Dr Clive Dalton’s cattle tips for Autumn

Caring for calves is the priority in autumn.

Words: Dr Clive Dalton

Calves and rising yearlings are the main priority in autumn as they need to be kept growing. Stunting growth has serious long-term effects, as contrary to popular belief they won’t catch up in time.

Try to keep them going at 0.5kg/head/day or better if there’s a good autumn flush of feed, but going into winter they probably won’t be able to maintain this. Borrow scales from your vet clinic.

Consult your vet if young stock start to scour and get thin, a state often called ‘autumn ill thrift’. Fresh green autumn pasture is very high in protein but very low in dry matter (DM) so some quality hay or silage will help digestion. With cattle scouring it’s easy to panic and assume they have worms and rush for a pour-on treatment.

This is a mistake, as you should check if worms are the problem by a FEC and then get your vet to recommend the best product to use. It may not be worms and overuse of anthelmintics will hasten drench resistance. There is already widespread resistance to Cooperia parasites in cattle.

Don’t be talked into stopping FE preventions because the nights may be cooling off. With frequent rises in spore counts over the season, the animals are highly sensitised to the toxin and it takes very little to cause more liver damage. Watch for ryegrass staggers in cattle (and horses). Lice can be a hazard for young stock and will stop them thriving. Lice seem worse on calves in poor condition, so check on the shoulder and around the tail for them.

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A severe attack can kill calves and they’ll bite you too. Get vet advice about the best treatment, again to prevent resistance to chemicals developing.
Any thin cows will need building up again which means feeding supplements. It takes 280kg of dry matter (DM) to replace one condition score on a cow, above its daily maintenance requirement and that’s a lot of feed each day. If you don’t have it on the farm you face the cost of buying feed in or quitting stock.

Getting condition back on a cow can take much longer than you think so you need both time and the feed to reach the target body condition score (BCS) of 5 for calving which is a cow with fully rounded hips.

If you send any stock to the works, ask your vet to organise some liver sample tests to check for minerals and trace elements. Like a battery, these need building up before calving.

Cattle (other than calves) should not be grazed on new pastures as you risk pugging the soil. Consider building a stand-off area but ensure it meets local council regulations, and is not a source of effluent escape into waterways.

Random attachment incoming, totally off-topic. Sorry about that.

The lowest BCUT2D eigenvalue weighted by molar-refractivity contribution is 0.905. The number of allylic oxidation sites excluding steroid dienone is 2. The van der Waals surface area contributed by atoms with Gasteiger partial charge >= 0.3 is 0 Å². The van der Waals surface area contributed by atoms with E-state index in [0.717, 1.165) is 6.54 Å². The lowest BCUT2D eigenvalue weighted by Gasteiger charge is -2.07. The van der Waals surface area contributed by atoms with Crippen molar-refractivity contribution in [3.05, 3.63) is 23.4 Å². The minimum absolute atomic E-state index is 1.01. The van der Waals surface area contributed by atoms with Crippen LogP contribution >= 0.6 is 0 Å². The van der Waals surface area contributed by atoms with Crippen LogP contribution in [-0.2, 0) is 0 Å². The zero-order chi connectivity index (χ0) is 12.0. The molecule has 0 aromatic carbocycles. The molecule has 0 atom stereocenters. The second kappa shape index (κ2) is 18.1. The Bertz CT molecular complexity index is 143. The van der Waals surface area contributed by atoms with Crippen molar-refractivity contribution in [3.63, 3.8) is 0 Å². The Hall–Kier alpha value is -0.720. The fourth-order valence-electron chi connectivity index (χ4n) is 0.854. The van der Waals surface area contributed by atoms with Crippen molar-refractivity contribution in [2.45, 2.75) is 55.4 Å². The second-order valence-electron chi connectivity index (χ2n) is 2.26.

• Get rid of all stock that won’t contribute to next season’s income.
• Pregnancy test breeding cows to get an approximate calving date. Cull all empties.
• Cull all bulls on the farm that have finished their careers.
• If you have a major feed deficit in the feed budget, get rid of stock now or buy in feed now before prices rise.
• Never buy in hay or silage without checking it’s free from mould and weeds and is of good quality.
• Grazing the roadside is dangerous. Check your insurance.
• Avoid pugging pastures with large cattle and build a stand-off area. Don’t stand cattle on concrete.
• Cows that have had Facial Eczema or have wintered poorly will need extra help around calving, as they may be prone to metabolic diseases, eg milk fever, due to damaged livers. Consult your vet as they may also be copper deficient.

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• Keep farm records up to date, especially the farm diary. This is an important reference to compare each year’s management decisions and avoid repeating mistakes.
• Keep a regular check on the water pumps and troughs. Stock should not have to drink dirty water from dirty troughs.
• Fence off all waterways and do plan riparian planting.
• Check power fences for leaks and stray voltage on water troughs. Check earth pegs.
• Farm bikes don’t kill people, but increasing numbers of people use them to kill themselves and others. Don’t add you or your family to the statistics this autumn.

NZ Life and Leisure This article first appeared in NZ Lifestyle Block Magazine.
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